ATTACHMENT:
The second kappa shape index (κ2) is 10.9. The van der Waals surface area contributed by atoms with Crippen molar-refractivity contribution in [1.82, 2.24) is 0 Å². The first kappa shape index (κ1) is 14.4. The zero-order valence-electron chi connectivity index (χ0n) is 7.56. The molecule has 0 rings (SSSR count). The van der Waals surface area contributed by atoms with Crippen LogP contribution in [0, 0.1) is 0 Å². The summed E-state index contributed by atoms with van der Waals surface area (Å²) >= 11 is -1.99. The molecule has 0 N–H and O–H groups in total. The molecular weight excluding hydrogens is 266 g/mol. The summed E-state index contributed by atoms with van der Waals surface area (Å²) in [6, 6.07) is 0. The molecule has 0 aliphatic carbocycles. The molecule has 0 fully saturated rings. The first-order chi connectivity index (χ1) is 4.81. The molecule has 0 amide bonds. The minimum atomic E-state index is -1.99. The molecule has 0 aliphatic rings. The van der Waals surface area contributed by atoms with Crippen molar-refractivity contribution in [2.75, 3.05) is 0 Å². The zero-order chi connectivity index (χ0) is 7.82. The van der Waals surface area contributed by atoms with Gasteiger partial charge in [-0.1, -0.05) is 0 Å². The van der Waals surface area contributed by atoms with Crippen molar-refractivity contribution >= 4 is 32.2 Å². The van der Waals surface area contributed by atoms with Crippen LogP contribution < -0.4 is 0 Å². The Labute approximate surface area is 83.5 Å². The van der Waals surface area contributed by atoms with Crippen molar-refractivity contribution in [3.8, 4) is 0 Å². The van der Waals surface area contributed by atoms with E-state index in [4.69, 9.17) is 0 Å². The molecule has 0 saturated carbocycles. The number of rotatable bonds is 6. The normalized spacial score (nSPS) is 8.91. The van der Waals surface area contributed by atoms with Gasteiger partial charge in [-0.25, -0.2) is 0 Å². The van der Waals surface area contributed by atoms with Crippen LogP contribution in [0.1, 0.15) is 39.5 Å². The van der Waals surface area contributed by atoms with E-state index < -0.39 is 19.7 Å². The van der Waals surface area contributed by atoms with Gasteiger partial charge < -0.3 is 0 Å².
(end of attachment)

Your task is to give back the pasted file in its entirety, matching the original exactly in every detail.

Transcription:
The second kappa shape index (κ2) is 10.9. The van der Waals surface area contributed by atoms with Crippen molar-refractivity contribution in [1.82, 2.24) is 0 Å². The first kappa shape index (κ1) is 14.4. The zero-order valence-electron chi connectivity index (χ0n) is 7.56. The molecule has 0 rings (SSSR count). The van der Waals surface area contributed by atoms with Crippen LogP contribution in [0, 0.1) is 0 Å². The summed E-state index contributed by atoms with van der Waals surface area (Å²) >= 11 is -1.99. The molecule has 0 N–H and O–H groups in total. The molecular weight excluding hydrogens is 266 g/mol. The summed E-state index contributed by atoms with van der Waals surface area (Å²) in [6, 6.07) is 0. The molecule has 0 aliphatic carbocycles. The molecule has 0 fully saturated rings. The first-order chi connectivity index (χ1) is 4.81. The molecule has 0 amide bonds. The minimum atomic E-state index is -1.99. The molecule has 0 aliphatic rings. The van der Waals surface area contributed by atoms with Crippen molar-refractivity contribution in [2.75, 3.05) is 0 Å². The zero-order chi connectivity index (χ0) is 7.82. The van der Waals surface area contributed by atoms with Gasteiger partial charge in [-0.1, -0.05) is 0 Å². The van der Waals surface area contributed by atoms with Crippen molar-refractivity contribution >= 4 is 32.2 Å². The van der Waals surface area contributed by atoms with Crippen LogP contribution < -0.4 is 0 Å². The Labute approximate surface area is 83.5 Å². The van der Waals surface area contributed by atoms with Crippen molar-refractivity contribution in [3.8, 4) is 0 Å². The van der Waals surface area contributed by atoms with E-state index in [4.69, 9.17) is 0 Å². The molecule has 0 saturated carbocycles. The number of rotatable bonds is 6. The normalized spacial score (nSPS) is 8.91. The van der Waals surface area contributed by atoms with Gasteiger partial charge in [-0.25, -0.2) is 0 Å². The van der Waals surface area contributed by atoms with Crippen LogP contribution in [0.1, 0.15) is 39.5 Å². The van der Waals surface area contributed by atoms with E-state index < -0.39 is 19.7 Å². The van der Waals surface area contributed by atoms with Gasteiger partial charge < -0.3 is 0 Å².